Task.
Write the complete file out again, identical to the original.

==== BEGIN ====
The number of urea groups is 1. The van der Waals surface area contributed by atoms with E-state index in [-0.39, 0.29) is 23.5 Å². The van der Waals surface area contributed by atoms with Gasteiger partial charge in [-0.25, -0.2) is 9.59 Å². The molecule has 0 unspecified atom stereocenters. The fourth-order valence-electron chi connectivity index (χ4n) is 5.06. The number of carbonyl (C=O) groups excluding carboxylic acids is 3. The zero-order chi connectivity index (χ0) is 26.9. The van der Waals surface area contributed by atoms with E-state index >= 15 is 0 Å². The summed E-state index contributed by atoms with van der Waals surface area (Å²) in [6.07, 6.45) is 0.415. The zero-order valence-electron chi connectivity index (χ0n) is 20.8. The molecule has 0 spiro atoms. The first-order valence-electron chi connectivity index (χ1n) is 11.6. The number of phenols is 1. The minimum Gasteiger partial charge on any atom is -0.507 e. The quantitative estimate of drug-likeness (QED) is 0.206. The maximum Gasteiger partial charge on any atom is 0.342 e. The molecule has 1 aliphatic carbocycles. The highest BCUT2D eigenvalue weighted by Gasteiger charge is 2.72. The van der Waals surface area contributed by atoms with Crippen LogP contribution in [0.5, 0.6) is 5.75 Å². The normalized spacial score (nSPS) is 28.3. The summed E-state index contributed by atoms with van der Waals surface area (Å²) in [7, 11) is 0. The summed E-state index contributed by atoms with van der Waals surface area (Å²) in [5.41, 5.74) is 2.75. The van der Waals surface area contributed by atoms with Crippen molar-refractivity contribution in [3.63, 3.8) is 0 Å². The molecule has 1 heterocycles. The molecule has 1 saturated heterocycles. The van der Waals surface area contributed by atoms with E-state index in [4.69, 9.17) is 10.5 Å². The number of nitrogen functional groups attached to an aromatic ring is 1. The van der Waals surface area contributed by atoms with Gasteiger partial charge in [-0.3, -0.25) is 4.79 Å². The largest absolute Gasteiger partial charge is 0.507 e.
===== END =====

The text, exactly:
The number of urea groups is 1. The van der Waals surface area contributed by atoms with E-state index in [-0.39, 0.29) is 23.5 Å². The van der Waals surface area contributed by atoms with Gasteiger partial charge in [-0.25, -0.2) is 9.59 Å². The molecule has 0 unspecified atom stereocenters. The fourth-order valence-electron chi connectivity index (χ4n) is 5.06. The number of carbonyl (C=O) groups excluding carboxylic acids is 3. The zero-order chi connectivity index (χ0) is 26.9. The van der Waals surface area contributed by atoms with E-state index >= 15 is 0 Å². The summed E-state index contributed by atoms with van der Waals surface area (Å²) in [6.07, 6.45) is 0.415. The zero-order valence-electron chi connectivity index (χ0n) is 20.8. The molecule has 0 spiro atoms. The first-order valence-electron chi connectivity index (χ1n) is 11.6. The number of phenols is 1. The minimum Gasteiger partial charge on any atom is -0.507 e. The quantitative estimate of drug-likeness (QED) is 0.206. The maximum Gasteiger partial charge on any atom is 0.342 e. The molecule has 1 aliphatic carbocycles. The highest BCUT2D eigenvalue weighted by Gasteiger charge is 2.72. The van der Waals surface area contributed by atoms with Crippen LogP contribution in [0.5, 0.6) is 5.75 Å². The normalized spacial score (nSPS) is 28.3. The summed E-state index contributed by atoms with van der Waals surface area (Å²) in [7, 11) is 0. The summed E-state index contributed by atoms with van der Waals surface area (Å²) in [5.41, 5.74) is 2.75. The van der Waals surface area contributed by atoms with Crippen molar-refractivity contribution in [3.63, 3.8) is 0 Å². The molecule has 1 heterocycles. The molecule has 1 saturated heterocycles. The van der Waals surface area contributed by atoms with E-state index in [4.69, 9.17) is 10.5 Å². The number of nitrogen functional groups attached to an aromatic ring is 1. The van der Waals surface area contributed by atoms with Gasteiger partial charge in [-0.3, -0.25) is 4.79 Å². The largest absolute Gasteiger partial charge is 0.507 e.